Debt and Money are volatile matters. Deal makers or deal breakers. It doesn’t matter whether it’s within families, between countries, between banks or among members of some financial union where the fracas occurs, but when money is involved, a lot hangs in the balance.
When money is misappropriated, people take opposite positions and begin arguing. And when debts are not repaid, or loans are withheld…actually any financially related disagreement, the opinions expressed are often filled with raw emotion; wrath, hate, anger, contempt, apathy, criticism, it’s not rare to see more than just a hint of schadenfreude. Because, well, its money – our survival has been made to depend on it, and so we fight tooth and nail for it. Besides some of us are just too greedy.
This bickering is especially more pronounced online. Behind aliases, nothing is held back; all the bridges are set on fire, insults traded liberally complete with icing, everyone holds tightly to their narrow views, few are available to inject some unifying common sense, courtesy is alien; if these people knew each other, or if they lived in close proximity to each other there would be fights, many fights. Someone would get physical, and at least another would get hurt.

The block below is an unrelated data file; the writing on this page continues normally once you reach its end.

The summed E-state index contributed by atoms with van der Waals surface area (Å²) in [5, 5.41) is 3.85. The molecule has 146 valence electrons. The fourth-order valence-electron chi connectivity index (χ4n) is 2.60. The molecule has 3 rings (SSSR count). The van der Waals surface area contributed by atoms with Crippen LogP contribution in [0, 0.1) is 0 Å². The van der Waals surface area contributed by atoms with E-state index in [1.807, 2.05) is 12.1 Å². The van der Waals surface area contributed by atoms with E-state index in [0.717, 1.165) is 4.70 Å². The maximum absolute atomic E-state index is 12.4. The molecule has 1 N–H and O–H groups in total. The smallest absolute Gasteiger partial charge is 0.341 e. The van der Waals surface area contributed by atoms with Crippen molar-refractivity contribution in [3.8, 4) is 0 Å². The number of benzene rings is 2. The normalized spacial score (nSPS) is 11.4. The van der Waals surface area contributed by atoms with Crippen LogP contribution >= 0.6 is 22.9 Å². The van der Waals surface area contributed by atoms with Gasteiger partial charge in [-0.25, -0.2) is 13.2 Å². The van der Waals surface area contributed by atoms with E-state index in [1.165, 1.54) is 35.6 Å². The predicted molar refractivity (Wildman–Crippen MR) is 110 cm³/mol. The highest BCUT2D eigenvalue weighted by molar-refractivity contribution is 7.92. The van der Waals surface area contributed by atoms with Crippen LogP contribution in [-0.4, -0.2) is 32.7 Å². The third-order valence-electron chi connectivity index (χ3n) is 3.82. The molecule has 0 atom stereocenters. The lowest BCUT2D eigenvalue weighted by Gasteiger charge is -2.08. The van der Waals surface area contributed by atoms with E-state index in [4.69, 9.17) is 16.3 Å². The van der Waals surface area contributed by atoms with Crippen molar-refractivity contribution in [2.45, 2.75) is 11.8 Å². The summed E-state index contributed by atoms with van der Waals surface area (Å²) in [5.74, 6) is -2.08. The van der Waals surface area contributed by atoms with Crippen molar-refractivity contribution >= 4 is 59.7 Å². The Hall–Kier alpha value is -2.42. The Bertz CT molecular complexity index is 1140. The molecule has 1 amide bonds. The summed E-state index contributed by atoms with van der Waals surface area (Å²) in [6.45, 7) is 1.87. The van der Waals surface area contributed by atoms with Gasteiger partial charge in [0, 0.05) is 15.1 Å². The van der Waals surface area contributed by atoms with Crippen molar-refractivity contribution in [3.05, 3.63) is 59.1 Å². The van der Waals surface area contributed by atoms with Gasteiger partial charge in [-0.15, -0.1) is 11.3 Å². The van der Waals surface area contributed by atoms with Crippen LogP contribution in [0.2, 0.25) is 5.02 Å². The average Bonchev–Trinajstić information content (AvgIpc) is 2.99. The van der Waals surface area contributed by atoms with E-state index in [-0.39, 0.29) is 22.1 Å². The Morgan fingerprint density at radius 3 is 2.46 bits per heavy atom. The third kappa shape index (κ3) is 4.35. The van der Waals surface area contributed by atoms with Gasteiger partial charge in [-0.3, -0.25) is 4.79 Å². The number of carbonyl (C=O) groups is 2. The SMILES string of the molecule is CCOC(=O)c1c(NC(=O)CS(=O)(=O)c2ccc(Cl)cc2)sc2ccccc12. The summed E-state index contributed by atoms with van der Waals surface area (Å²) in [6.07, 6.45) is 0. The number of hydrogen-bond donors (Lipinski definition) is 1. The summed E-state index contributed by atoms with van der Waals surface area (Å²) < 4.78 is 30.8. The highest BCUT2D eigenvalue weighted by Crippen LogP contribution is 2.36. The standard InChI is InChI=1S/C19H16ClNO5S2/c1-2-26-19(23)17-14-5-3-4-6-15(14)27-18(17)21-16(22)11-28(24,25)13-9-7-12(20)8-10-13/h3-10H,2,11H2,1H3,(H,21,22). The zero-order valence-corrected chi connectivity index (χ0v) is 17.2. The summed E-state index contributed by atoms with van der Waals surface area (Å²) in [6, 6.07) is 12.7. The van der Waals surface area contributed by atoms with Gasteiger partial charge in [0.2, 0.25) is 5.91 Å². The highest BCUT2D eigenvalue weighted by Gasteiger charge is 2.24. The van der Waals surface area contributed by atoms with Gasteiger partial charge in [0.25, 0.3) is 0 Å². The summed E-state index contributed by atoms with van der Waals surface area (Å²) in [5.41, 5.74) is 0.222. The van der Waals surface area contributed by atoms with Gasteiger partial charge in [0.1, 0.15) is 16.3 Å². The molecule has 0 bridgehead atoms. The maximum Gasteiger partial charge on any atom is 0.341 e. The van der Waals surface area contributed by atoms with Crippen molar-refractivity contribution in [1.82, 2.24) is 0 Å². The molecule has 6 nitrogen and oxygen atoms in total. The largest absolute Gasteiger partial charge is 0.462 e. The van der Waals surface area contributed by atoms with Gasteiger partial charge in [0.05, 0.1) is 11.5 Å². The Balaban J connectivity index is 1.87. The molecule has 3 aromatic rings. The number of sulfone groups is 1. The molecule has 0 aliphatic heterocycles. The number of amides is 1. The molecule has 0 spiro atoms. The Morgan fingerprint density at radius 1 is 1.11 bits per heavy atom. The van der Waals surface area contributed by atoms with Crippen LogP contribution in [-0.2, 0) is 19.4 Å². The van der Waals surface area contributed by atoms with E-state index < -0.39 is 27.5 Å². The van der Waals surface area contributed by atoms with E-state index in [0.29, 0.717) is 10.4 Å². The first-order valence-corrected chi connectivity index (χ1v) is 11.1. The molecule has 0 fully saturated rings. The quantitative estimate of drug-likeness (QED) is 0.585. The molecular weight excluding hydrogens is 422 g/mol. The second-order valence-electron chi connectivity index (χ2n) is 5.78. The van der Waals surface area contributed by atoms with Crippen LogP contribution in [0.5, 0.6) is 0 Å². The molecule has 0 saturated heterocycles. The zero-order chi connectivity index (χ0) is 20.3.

I find that in such spheres, the commentary beneath an article can be more interesting than the article itself. And you can probably have your daily dose of entertainment by merely browsing through what everyone thinks of the issue. At least I can.
And you rarely see such kind of raucous debate in real life, other than in silly comic sketches. But it rarely happens in current affairs programs churned out by the big media houses. Unless you are watching proceedings of the debates in the house of commons. Or pre-election debates – in which case some drama is not rare.
But online, squabbles happen a lot more frequently (as the comments on this link (via FT) / below demonstrate). The result is priceless:-
- ECB’s Constancio: Program of Quantitative Easing is working
- Eurozone returns to healthy growth after QE bounce – but what next?
- China Says No QE Needed
- Larry Summers: The ECB’s QE won’t work
- Schiff: QE won’t work in Europe just like it didn’t work here
- The fund that is betting that quantitative easing won’t work
- Why printing money won’t work for Europe